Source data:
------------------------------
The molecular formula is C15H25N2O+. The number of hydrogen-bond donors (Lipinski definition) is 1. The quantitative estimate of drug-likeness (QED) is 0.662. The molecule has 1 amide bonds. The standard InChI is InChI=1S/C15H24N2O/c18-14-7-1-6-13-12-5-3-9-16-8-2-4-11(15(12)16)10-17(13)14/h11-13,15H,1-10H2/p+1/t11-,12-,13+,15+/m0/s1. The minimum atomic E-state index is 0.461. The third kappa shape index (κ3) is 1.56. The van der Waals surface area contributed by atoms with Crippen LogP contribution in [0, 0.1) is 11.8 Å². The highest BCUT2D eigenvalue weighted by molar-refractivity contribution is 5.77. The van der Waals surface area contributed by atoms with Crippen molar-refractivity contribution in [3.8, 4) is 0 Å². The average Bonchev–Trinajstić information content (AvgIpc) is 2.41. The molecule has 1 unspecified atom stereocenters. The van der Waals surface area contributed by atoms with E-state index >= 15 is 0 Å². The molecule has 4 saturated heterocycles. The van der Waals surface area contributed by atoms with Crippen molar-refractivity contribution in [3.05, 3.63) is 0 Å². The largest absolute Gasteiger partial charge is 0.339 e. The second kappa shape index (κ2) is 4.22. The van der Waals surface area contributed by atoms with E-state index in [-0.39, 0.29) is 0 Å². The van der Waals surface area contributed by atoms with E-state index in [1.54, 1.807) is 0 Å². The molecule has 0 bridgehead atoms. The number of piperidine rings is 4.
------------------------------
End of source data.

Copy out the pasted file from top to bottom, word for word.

The molecular formula is C15H25N2O+. The number of hydrogen-bond donors (Lipinski definition) is 1. The quantitative estimate of drug-likeness (QED) is 0.662. The molecule has 1 amide bonds. The standard InChI is InChI=1S/C15H24N2O/c18-14-7-1-6-13-12-5-3-9-16-8-2-4-11(15(12)16)10-17(13)14/h11-13,15H,1-10H2/p+1/t11-,12-,13+,15+/m0/s1. The minimum atomic E-state index is 0.461. The third kappa shape index (κ3) is 1.56. The van der Waals surface area contributed by atoms with Crippen LogP contribution in [0, 0.1) is 11.8 Å². The highest BCUT2D eigenvalue weighted by molar-refractivity contribution is 5.77. The van der Waals surface area contributed by atoms with Crippen molar-refractivity contribution in [3.8, 4) is 0 Å². The average Bonchev–Trinajstić information content (AvgIpc) is 2.41. The molecule has 1 unspecified atom stereocenters. The van der Waals surface area contributed by atoms with E-state index >= 15 is 0 Å². The molecule has 4 saturated heterocycles. The van der Waals surface area contributed by atoms with Crippen molar-refractivity contribution in [3.05, 3.63) is 0 Å². The largest absolute Gasteiger partial charge is 0.339 e. The second kappa shape index (κ2) is 4.22. The van der Waals surface area contributed by atoms with E-state index in [-0.39, 0.29) is 0 Å². The van der Waals surface area contributed by atoms with E-state index in [1.54, 1.807) is 0 Å². The molecule has 0 bridgehead atoms. The number of piperidine rings is 4.